By Richard McCord

Santa Fe

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Santa Fe: a city like no other.

It's a state capital, but it barely has airline service. It has 150 art galleries but only two public golf courses. It is notorious for a high cost of living and a low wage base. Its population includes a roughly equal number of dreamers and welfare recipients (they often overlap). Its major is government, followed closely by tourism—but there's virtually no manufacturing, and not a smokestack in town.

Santa Fe, founded in 1607, is the oldest capital city in the nation; yet the state it heads, New Mexico, is one of the nation's youngest, not joining the Union until 1912. Millionaires live next-door to minimum-wage workers in Santa Fe, and they like it that way—on dirt roads, to be sure. The prospect of city growth is the greatest hope of half the population, and the greatest fear of the other half.

There is a lot of money in Santa Fe, and a lot of wealthy people; but if they display it ostentatiously, they are frowned upon. This is a city of seekers: of artists, writers and other creators; of healers and holy men; of hippies, still, and woodcutters; of waitresses with Ph. D.s; of Realtors and bureaucrats galore, and more lawyers and doctors than there is need for them. And when these people meet each other, they become friends.

Santa Fe is blessed with the most wonderful climate on Earth. In the winter there is snow and sunshine. In the summer there is rain and sunshine, and incredible lightning storms. In the fall the aspens turn gold, in the spring the wind blows. The air is high and dry, and at Santa Fe's 7,000-foot altitude, the nights are always cool.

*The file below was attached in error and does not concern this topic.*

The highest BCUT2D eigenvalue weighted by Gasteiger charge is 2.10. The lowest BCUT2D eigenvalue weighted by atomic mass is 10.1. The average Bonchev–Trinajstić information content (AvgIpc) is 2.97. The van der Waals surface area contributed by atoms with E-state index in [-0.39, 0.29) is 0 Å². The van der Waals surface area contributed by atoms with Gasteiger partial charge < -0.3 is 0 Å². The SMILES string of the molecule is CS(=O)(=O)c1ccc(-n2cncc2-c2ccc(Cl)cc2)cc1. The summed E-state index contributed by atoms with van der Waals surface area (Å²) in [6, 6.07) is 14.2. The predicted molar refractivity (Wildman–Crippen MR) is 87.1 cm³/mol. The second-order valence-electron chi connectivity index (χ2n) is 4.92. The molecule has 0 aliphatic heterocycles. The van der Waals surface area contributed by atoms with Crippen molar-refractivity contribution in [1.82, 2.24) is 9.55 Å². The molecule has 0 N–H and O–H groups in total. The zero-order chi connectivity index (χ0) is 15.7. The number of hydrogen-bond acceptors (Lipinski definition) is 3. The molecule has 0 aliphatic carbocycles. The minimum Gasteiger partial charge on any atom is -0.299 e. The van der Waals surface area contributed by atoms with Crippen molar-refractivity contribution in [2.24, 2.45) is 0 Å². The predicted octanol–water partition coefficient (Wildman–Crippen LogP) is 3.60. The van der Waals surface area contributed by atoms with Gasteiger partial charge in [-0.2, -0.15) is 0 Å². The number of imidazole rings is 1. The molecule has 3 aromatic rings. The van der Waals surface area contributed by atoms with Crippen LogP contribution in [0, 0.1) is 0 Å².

Statistics show that the annual rainfall averages 14 inches, the snowfall 35; the relative humidity evens out at 45 percent, the prevailing winds average 7 mph. The normal high in January is 40 degrees, the low 18; in July the high is around 85, the low 56 at night—blanket weather. There is very little air-conditioning in Santa Fe, and very little need for it. There are 300 days of sunshine a year.

For those who take note of such things, Santa Fe has a longitude of 105 degrees, 56 minutes, and a latitude of 35 degrees, 41 minutes—roughly the same latitude as Casablanca, Athens, Baghdad, Osaka and Kabul, Afghanistan. It is closer to Mexico City than it is to New York, and closer to Moose Jaw, Canada, than it is to either of those cities. Santa Fe and Los Alamos counties combined have a work force of some 60,000 jobs, the state Department of Labor says, and an unemployment rate of only about 4 percent. But many workers are employed below their skill level, the department notes. State government is far and away the biggest local employer, with some 14,000 jobs.

The average three-bedroom house here sells for $189,000, and the average two-bedroom apartment rents for $650 a month. The median annual family income in Santa Fe is $36,000, some of which, presumably, gets deposited in the 11 banks with offices here, which among them have amassed just under $1 billion in total assets. The 65,000 or so residents can worship in 59 different churches, and when they get sick they can claim one of the 265 beds in the town's only all-purpose hospital, St. Vincent.

Santa Fe is celebrated as "the city of three cultures"—Indian, Hispanic and Anglo—and anybody else who comes along, such as blacks, are considered Anglos because the other two cultures got here first. Among local Hispanic families the Spanish language is still proudly spoken, along with English, but the written Spanish word gets harder and harder to find, except on the ballot on Election Day.

These are just a few of the facts about Santa Fe, New Mexico, U.S.A. There is really no place like it, and as you become acquainted with, you will learn the things you need to know about this absolutely unique American city.

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